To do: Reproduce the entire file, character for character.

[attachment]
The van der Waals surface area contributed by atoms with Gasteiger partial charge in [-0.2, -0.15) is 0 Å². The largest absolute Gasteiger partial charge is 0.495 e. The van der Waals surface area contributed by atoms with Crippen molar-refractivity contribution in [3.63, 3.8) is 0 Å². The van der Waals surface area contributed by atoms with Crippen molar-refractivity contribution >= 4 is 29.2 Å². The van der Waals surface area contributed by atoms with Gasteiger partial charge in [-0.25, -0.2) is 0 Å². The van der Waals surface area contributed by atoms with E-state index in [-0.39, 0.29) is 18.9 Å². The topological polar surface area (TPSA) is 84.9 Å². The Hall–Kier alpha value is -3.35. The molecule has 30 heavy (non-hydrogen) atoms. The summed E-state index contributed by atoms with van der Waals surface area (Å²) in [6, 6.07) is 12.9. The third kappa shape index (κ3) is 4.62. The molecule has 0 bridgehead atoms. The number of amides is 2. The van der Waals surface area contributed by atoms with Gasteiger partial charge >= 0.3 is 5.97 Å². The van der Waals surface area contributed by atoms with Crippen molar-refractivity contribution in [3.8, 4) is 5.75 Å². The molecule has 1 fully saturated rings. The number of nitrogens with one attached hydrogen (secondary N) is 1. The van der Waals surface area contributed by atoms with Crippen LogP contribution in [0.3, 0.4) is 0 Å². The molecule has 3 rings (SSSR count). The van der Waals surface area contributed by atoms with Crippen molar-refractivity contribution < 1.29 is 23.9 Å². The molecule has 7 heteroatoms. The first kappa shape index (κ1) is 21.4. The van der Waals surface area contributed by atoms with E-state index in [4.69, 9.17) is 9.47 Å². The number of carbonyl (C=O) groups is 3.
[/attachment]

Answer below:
The van der Waals surface area contributed by atoms with Gasteiger partial charge in [-0.2, -0.15) is 0 Å². The largest absolute Gasteiger partial charge is 0.495 e. The van der Waals surface area contributed by atoms with Crippen molar-refractivity contribution in [3.63, 3.8) is 0 Å². The van der Waals surface area contributed by atoms with Crippen molar-refractivity contribution >= 4 is 29.2 Å². The van der Waals surface area contributed by atoms with Gasteiger partial charge in [-0.25, -0.2) is 0 Å². The van der Waals surface area contributed by atoms with E-state index in [-0.39, 0.29) is 18.9 Å². The topological polar surface area (TPSA) is 84.9 Å². The Hall–Kier alpha value is -3.35. The molecule has 30 heavy (non-hydrogen) atoms. The summed E-state index contributed by atoms with van der Waals surface area (Å²) in [6, 6.07) is 12.9. The third kappa shape index (κ3) is 4.62. The molecule has 0 bridgehead atoms. The number of amides is 2. The van der Waals surface area contributed by atoms with Gasteiger partial charge >= 0.3 is 5.97 Å². The van der Waals surface area contributed by atoms with Crippen molar-refractivity contribution in [3.8, 4) is 5.75 Å². The molecule has 1 fully saturated rings. The number of nitrogens with one attached hydrogen (secondary N) is 1. The van der Waals surface area contributed by atoms with Crippen LogP contribution in [0.3, 0.4) is 0 Å². The molecule has 3 rings (SSSR count). The van der Waals surface area contributed by atoms with Crippen molar-refractivity contribution < 1.29 is 23.9 Å². The molecule has 7 heteroatoms. The first kappa shape index (κ1) is 21.4. The van der Waals surface area contributed by atoms with E-state index in [4.69, 9.17) is 9.47 Å². The number of carbonyl (C=O) groups is 3.